SBA And Treasury Release New Streamlined PPP Forgiveness Application For Loans Of $50,000 Or Less

October 15, 2020

By: Kimberly Klein and Benjamin Danieli

Most borrowers who have received Paycheck Protection Program (“PPP”) loans of $50,000 or less may now apply for forgiveness using a truncated application, unless, together with their affiliates,1 they received loans totaling $2 million or greater.  The Small Business Administration (“SBA”) and the U.S. Department of Treasury issued the new application, SBA Form 3508S, to streamline the complicated forgiveness process for eligible businesses that have borrowed smaller amounts of money under the PPP.  SBA Form 3508S is available here.

The application, and the accompanying Interim Final Rule on Additional Revisions to Loan Forgiveness and Loan Review Procedures (“Small Loan IFR”), provide a number of important exceptions to borrowers using this new application.  Under prior guidance, a borrower’s loan forgiveness amount can be reduced if the borrower fails to restore salaries or its workforce to pre-COVID-19 levels, unless an exception applies.  (For exceptions, see our alert, Changes to Law Ease Restrictions on Use of PPP Funds).   Eligible borrowers will now be exempt “from any reductions in the borrower’s loan forgiveness amount based on reductions in full-time equivalent (FTE) employees (citation omitted) or reductions in employee salary or wages (citation omitted) that would otherwise apply.”  This change effectively removes many of the complicated calculations to which borrowers with loans of greater than $50,000 are subject.

According to the SBA and Treasury, the exemptions will only effect a de minimis number of borrowers and, therefore, the added exemptions are within the agencies’ power to effectuate.  According to the agencies, approximately 3.57 million outstanding PPP loans are for $50,000 or less, totaling roughly $62 billion of the total $525 billion worth of PPP loans distributed since the Program began in April of 2020.  Of those, roughly $49 billion, or 9% of the overall PPP loans went to businesses that employ at least one employee other than the owner.  According to the SBA, most of these borrowers would not be affected by the exemptions because they (1) did not reduce FTE employees, salary or wages; or (2) would qualify for one of the existing exemptions from loan forgiveness amount reductions.  After excluding these borrowers, the agencies reasoned, the number of loans affected by the new rule relative to the total PPP loan amounts distributed is de minimis.

The Small Loan IFR also eases lender’s obligations for reviewing SBA Form 3508S.  To meet the proper loan forgiveness review criteria, a lender must:

i. Confirm receipt of the borrower certifications contained in the SBA Form 3508S or lender’s equivalent form.

ii. Confirm receipt of the documentation the borrower must submit to aid in verifying payroll and nonpayroll costs, as specified in the instructions to the SBA Form 3508S or lender’s equivalent form.

The Small Loan IFR introduces the second amendment to the PPP forgiveness process and available forms.  The first came in June of 2020, after the passage of the PPP Flexibility Act, which introduced SBA Forms 3508, an 11-page detailed application, and 3508-EZ, another truncated form.  In the SBA press release, Secretary of the Treasury Stephen T. Mnuchin stated that the application demonstrates the SBA’s and Treasury’s commitment “to making the PPP forgiveness process as simple as possible while also protecting against fraud and misuse of funds.”  Notably, Secretary Mnuchin also stated, “We continue to favor additional legislation to further simplify the forgiveness process.”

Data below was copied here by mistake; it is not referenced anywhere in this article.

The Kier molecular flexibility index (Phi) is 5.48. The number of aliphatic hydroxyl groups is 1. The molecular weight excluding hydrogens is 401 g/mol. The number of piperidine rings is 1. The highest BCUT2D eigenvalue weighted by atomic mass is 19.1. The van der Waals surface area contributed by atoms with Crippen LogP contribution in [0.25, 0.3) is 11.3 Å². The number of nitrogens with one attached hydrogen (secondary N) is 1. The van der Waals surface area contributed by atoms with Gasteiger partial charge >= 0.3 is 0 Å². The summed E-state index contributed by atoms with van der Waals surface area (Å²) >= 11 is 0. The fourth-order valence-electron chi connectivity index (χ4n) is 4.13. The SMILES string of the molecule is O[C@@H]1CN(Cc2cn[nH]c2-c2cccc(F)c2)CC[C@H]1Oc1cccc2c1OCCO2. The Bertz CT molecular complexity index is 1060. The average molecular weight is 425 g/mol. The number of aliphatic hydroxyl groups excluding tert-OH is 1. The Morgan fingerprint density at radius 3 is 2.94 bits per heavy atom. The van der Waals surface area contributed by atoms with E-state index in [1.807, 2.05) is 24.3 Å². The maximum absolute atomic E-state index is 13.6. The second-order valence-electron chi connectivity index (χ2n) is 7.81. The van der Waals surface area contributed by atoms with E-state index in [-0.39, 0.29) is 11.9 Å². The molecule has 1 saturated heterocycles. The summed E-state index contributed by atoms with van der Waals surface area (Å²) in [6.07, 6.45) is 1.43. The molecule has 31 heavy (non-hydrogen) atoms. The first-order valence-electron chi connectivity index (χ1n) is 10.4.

Please contact Kimberly Klein at (212) 554-7853 or and Benjamin Danieli at (212) 554-7848 or, if you have any questions regarding the most recent changes.

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Please see below for our other alerts on the PPP Program:

June 16, 2020, New PPP Guidance Provides for Partial Loan Forgiveness.
May 26, 2020, The SBA Issues PPP Loan Forgiveness Rules.
May 20, 2020, PPP Updates: Loan Forgiveness and Foreign Affiliates.
May 6, 2020, IRS Issues Notice Denying Deductions for Expenses Paid with PPP Loans.
May 1, 2020, Small Business Administration and New York City Loan Programs.
April 29, 2020, A Curveball by the SBA Unsettles the Application Process for the PPP Program.
April 9, 2020, CARES Act Enacted.

This article is current as of October 13, 2020 and reflects the state of the relevant laws, regulations, and guidance to that point.  Any subsequently issued legislation, rules, and guidance by Congress, the United States Treasury, the Small Business Administration and other various government agencies may change the information contained herein.  While this article is meant as a useful resource concerning matters arising under the Paycheck Protection Program, it should not be considered legal advice for any specific situation.



1 13 C.F.R. §121.301(f) defines affiliates for purposes of the PPP.  The federal regulation states, in pertinent part, “Concerns and entities are affiliates of each other when one controls or has the power to control the other, or a third party or parties controls or has the power to control both. It does not matter whether control is exercised, so long as the power to control exists.”  Affiliation can further, and among other things, be based on equity ownership or management powers, and can arise under certain stock options, convertible securities, and agreements to merge, as well as in situations creating an “identical or substantially identical business or economic interest[]” between entities.